Distraction due to Using Mobile Devices

By on October 23, 2013

An extract of The Department of Natural Resources and Mines (QLD) latest safety alert looks at the usage of mobile devices whilst operating vehicles and mobile plant.

FOLLOWING several high potential incident investigations, the mines inspectorate is aware of mine workers using mobile devices (including mobile phones, tablets or other social media devices) while operating vehicles or other mobile plant. Any incident involving a vehicle or mobile plant can be fatal, with 8 of the last 12 fatalities in Queensland mines involving vehicles or mobile plant. A recent message from the Queensland Police Minister Jack Dempsey is relevant.

Too many drivers are being distracted by things such as mobile phones, sound systems, on-board DVDs and satellite navigation, the Police Minister has warned. Jack Dempsey said the Fatal Four would now become the Fatal Five aft er inattention was officially added to this year’s Christmas road safety campaign. Speeding, drink driving, not wearing a seatbelt and driving while fatigued make up the rest of the Fatal Five.

“In 2011, 15% of people taken to hospital after a car crash were in a crash caused by inattention,” Mr Dempsey said “Between 1 January 2010 and 31 July 2012, more than 96,000 driver distraction offences were recorded in Queensland.”

“We all want nothing more than for everyone to arrive at their destinations safely. No phone call or song is worth the lives of you or your loved ones.”

PURPOSE

This safety bulletin aims to:

  1. Remind people of the risks of using mobile devices (including mobile phones, tablets or other social media devices) while driving or operating mobile plant;
  2. Recommend that a mines risk management process has regard to the role of human factors in vehicle or mobile plant incidents by incorporating known risk factors in site risk assessments, hazard management and control elements.
  3. Reinforce that a mine worker or other person at a mine or a person who may affect the safety and health of others at a mine or as a result of mining operations has the following obligations:
    • Comply with the Act and procedures applying to the worker or person that are part of a safety and health management system for the mine
    • Not to do anything willfully or recklessly that might adversely affect the safety and health of someone else at the mine (Coal Mining Safety and Health Act 1999, Section 39(1a2f) and the Mining and Quarrying Safety and Health Act 1999, Section 36 (1a2f)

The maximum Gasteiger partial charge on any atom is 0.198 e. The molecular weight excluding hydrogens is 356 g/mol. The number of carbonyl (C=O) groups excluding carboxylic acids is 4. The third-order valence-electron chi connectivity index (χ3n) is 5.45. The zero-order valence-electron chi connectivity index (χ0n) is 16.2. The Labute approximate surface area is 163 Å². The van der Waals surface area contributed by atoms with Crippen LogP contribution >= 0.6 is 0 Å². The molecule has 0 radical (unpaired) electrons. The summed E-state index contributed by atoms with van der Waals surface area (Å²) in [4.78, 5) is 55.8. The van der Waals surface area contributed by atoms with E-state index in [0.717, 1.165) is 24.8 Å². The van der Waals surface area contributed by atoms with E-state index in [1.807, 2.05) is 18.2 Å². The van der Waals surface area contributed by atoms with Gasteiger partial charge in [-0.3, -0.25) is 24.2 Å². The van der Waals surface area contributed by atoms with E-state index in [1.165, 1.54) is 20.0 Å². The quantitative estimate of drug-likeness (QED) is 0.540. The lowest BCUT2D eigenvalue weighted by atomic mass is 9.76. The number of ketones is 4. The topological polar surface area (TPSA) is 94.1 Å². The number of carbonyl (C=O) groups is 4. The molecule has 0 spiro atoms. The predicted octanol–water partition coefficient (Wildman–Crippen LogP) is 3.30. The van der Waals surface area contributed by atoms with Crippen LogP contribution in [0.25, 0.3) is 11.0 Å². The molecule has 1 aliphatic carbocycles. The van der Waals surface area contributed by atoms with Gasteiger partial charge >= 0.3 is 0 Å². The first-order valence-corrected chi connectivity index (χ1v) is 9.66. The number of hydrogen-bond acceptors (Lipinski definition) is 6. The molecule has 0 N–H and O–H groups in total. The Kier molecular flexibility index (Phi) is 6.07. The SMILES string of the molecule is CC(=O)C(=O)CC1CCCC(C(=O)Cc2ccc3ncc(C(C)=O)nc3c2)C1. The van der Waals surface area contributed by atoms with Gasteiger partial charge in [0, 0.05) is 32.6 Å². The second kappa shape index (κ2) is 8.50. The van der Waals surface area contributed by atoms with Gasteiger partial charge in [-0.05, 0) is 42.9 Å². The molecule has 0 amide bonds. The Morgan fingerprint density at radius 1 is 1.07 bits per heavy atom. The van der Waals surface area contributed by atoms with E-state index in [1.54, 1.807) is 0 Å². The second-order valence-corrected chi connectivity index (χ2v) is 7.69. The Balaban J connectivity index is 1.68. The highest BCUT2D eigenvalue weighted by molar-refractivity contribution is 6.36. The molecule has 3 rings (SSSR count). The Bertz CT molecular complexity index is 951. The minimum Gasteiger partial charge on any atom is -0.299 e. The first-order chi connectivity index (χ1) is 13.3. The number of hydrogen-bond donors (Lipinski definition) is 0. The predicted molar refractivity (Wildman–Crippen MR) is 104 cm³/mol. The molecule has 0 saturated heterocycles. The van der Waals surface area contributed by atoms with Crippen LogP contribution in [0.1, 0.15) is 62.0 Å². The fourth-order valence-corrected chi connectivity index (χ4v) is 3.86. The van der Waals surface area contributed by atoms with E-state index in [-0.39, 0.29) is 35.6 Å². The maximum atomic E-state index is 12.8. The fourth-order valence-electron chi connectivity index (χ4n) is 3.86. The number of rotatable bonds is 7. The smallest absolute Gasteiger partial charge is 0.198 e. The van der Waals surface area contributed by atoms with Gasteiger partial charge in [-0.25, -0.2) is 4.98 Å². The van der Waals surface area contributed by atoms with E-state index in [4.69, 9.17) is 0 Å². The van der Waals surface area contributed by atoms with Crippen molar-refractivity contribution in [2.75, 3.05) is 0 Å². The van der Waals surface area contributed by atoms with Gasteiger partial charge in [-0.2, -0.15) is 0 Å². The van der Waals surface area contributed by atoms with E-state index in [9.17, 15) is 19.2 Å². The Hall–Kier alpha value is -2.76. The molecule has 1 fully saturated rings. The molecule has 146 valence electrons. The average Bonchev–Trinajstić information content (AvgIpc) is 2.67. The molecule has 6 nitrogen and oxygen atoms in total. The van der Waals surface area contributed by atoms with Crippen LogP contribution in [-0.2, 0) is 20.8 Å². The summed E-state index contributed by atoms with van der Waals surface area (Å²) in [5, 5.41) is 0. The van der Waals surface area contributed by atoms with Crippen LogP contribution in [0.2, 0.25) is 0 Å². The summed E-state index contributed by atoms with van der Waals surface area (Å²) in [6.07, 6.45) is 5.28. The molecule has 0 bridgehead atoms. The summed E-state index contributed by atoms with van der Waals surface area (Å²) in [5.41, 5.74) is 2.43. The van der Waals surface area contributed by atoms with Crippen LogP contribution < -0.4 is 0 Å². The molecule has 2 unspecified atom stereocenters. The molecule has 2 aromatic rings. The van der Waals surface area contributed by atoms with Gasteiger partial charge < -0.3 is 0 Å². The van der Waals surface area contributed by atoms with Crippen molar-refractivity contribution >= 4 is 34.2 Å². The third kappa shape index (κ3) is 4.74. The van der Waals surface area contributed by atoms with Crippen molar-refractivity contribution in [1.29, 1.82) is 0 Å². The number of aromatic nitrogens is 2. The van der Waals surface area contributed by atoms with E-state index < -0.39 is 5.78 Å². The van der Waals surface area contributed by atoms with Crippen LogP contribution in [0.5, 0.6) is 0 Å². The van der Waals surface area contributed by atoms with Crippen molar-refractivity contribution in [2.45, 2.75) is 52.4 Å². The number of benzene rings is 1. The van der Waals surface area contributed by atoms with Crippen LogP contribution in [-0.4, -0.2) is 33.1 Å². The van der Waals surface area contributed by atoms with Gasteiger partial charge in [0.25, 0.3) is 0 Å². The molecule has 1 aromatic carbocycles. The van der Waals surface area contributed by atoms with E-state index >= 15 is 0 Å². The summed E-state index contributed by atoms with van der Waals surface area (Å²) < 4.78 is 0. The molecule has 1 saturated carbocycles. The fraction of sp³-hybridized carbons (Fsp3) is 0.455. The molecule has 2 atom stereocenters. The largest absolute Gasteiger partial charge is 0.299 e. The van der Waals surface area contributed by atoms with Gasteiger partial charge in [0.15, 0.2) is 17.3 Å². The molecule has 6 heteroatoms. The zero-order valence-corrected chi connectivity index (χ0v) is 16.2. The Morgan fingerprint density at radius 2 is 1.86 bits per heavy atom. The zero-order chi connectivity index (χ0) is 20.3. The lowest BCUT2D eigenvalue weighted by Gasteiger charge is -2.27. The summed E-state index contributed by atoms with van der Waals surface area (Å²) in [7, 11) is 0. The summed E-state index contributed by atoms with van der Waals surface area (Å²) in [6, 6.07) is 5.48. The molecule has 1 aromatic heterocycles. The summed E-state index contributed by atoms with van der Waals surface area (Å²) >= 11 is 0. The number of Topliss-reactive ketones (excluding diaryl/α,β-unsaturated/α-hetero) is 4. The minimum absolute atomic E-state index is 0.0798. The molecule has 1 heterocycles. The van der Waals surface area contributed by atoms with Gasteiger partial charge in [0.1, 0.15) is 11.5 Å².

What is the risk?

Driving is complex, requiring use and coordination of cognitive, physical and motor skills. Driving while using a hand held mobile device can cause both physical and mental distraction which impairs driving performance. According to the World Health Organisation (WHO), performance is impaired if using a mobile phone while driving, resulting in:

  • longer braking reaction times
  • slower reaction to traffic signals,
  • impaired ability to keep in the correct lane, and
  • shorter following distances

In summary, WHO states that ‘using mobile phones can cause drivers to take their eyes off the road, their hands off the steering wheel, and their minds off the road and the surrounding situation.’

Is distracted driving the same as inattention?

Driver distraction is different from driver inattention. In distracted driving an external triggering event (e.g. a ringing mobile phone) shift s the driver’s attention away from the driving task, as the driver is performing an additional task or is temporarily not focusing on the primary driving task. Inattention while driving causes the driver to pay less attention to the task of driving – this not necessarily triggered by an event, e.g. day dreaming.

What do we know about the problem in Australia?

Australian driver survey results and other research reveal some alarming information;

  1. Nearly one in four admit they are updating their status or tweeting while at the wheel. People are even risking taking photos while driving.
  2. Using a mobile phone while driving increases the risk of crashing by at least four times – the most common being ‘run-off-the-road’ and ‘rear end’ crashes.

How can mines effectively manage the risks of inattention or distraction due to mobile devices on their sites?

According to the WHO report, ‘Employers are in a powerful position to limit their employees exposure to distractive activities while using company vehicles through a number of mechanisms.’ The report stated that employer policies on distracted driving may also be a viable approach, similar to efforts to combat driver drowsiness and fatigue.

As mine sites ensure an acceptable level of risk, the risk of driver distraction or inattention should be considered when developing hazard management plans related to mobile plant and vehicles.

The mine site could review policies and procedures, and also consider the role of inattention or distraction when undertaking incident investigations related to mobile plant and vehicle operation.

Controls for risks of inattention or distraction

There are a number of control measures that sites could consider for
the risks of inattention or distraction. This could include evaluating the possibility of limiting access to mobile devices or phones with internet access, emergency calls only or hands-free only when parked in a safe location.

References and further information

  1. Mobile phone use: A growing problem of driver distraction. Geneva, Switzerland, World Health Organisation, 2011. www.who.int/violence_injury_prevention/publications/road_traffic/en/index.html
  2. Department of Transport and Main Roads: Driver Distractions,
    www.tmr.qld.gov.au/Safety/Driverguide/Driver-distractions.aspx
  3. World Health Organisation: Driver Distraction. www.who.int/
    violence_injury_prevention/publications/road_traffic/reference_ drivers_distraction.pdf

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